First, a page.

Off to the Races

Troubling Turnout Signs for the GOP

If President Trump's strongest supporters aren't worried about the midterms, that's bad news for Republicans.

Republican Senate candidate Matt Rosendale and President Trump speak at a rally at the Rimrock Auto Arena in Billings, Mont. on Sept. 6.
AP Photo/Jim Urquhart, file
Sept. 20, 2018, 8 p.m.

Yes, midterm elections are almost always referenda on the incumbent president, but the real driving force is turnout. With about a third fewer people casting ballots in midterm elections compared with presidential-year elections, which side’s supporters actually turn out is critical. All things being equal, older people tend to vote in higher numbers than those who are younger, whites tend to vote in higher proportions than minorities, and both factors tend to help Republicans. But all things are rarely quite equal. In midterm elections, one party’s voters almost always, as my mom used to say, “have their noses out of joint” more than the other’s.

In 2006, with the war in Iraq going badly and President George W. Bush unpopular, it was Democrats and liberals whose noses were out of joint, while Republicans were unmotivated. The GOP suffered a disastrous electoral defeat, losing 30 House seats, six Senate seats, and control of both chambers.

In the midterm elections of 2010 and 2014 during President Obama’s tenure, it was conservatives and Republicans, particularly those of the tea-party variety, that were all torqued up and voted in disproportionate numbers while complacent Democrats stayed home. In 2010, Democrats lost 63 seats and control of the House, as well as six Senate seats—though they held their majority in that chamber. In 2014, Democrats lost nine Senate seats and their majority there along with 13 House seats, deepening their deficit in that chamber.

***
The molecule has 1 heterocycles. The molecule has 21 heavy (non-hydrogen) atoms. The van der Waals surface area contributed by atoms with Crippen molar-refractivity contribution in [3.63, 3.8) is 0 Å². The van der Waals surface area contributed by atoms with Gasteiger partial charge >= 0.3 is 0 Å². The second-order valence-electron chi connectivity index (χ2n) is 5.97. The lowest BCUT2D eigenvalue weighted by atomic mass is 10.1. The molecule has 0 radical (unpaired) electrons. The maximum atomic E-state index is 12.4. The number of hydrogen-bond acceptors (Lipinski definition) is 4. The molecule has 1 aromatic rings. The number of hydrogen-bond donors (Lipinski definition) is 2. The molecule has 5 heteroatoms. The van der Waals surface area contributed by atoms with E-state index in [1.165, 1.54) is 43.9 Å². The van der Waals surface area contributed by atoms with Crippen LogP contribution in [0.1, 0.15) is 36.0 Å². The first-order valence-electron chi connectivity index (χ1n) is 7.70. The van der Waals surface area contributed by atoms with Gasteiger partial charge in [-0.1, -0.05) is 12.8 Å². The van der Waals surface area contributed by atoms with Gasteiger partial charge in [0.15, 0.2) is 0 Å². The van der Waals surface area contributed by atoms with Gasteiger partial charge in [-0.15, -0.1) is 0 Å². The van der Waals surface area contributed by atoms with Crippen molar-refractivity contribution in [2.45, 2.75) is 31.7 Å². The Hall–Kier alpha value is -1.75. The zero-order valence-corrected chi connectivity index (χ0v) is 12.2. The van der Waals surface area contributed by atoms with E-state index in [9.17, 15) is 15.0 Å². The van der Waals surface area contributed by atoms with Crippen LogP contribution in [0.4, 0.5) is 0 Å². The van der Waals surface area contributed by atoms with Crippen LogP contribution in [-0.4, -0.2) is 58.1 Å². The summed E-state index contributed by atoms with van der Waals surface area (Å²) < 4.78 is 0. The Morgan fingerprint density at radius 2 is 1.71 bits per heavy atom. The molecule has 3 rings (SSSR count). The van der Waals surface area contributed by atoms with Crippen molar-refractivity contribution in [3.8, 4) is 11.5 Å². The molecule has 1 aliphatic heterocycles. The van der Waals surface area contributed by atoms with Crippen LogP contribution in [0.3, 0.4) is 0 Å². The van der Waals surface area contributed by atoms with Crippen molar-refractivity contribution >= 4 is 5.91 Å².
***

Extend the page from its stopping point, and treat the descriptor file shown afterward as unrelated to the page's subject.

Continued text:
Bloomberg’s Josh Green reported an important story this week of a national survey of 800 registered voters, conducted Aug. 29-Sept. 2 by Public Opinion Strategies for the Republican National Committee, that showed almost half of self-identified Republicans do not believe that Democrats will win back control of the House. Of that group, 57 percent of those that consider themselves strong supporters of President Trump don't believe the GOP's control of the House is in danger, while only 37 percent of them think the Democrats can capture a majority.

The point of this is not to question the political prognostication prowess of Republicans or Trump supporters; it’s that they simply don’t feel threatened. Green quotes the study as saying to Republican Party leaders, “We need to make real the threat that Democrats have a good shot of winning control of Congress.” It would seem that the Trump base is hearing the president talking about a red wave and, as a result, is overconfident about the GOP’s standing even as the House is teetering on the edge and the Senate is split 51-49. And with three-quarters of the nation’s governorships and four-fifths of its state legislative seats on the ballot this year, the huge gains that the GOP scored on the state level during those Obama years are in real jeopardy.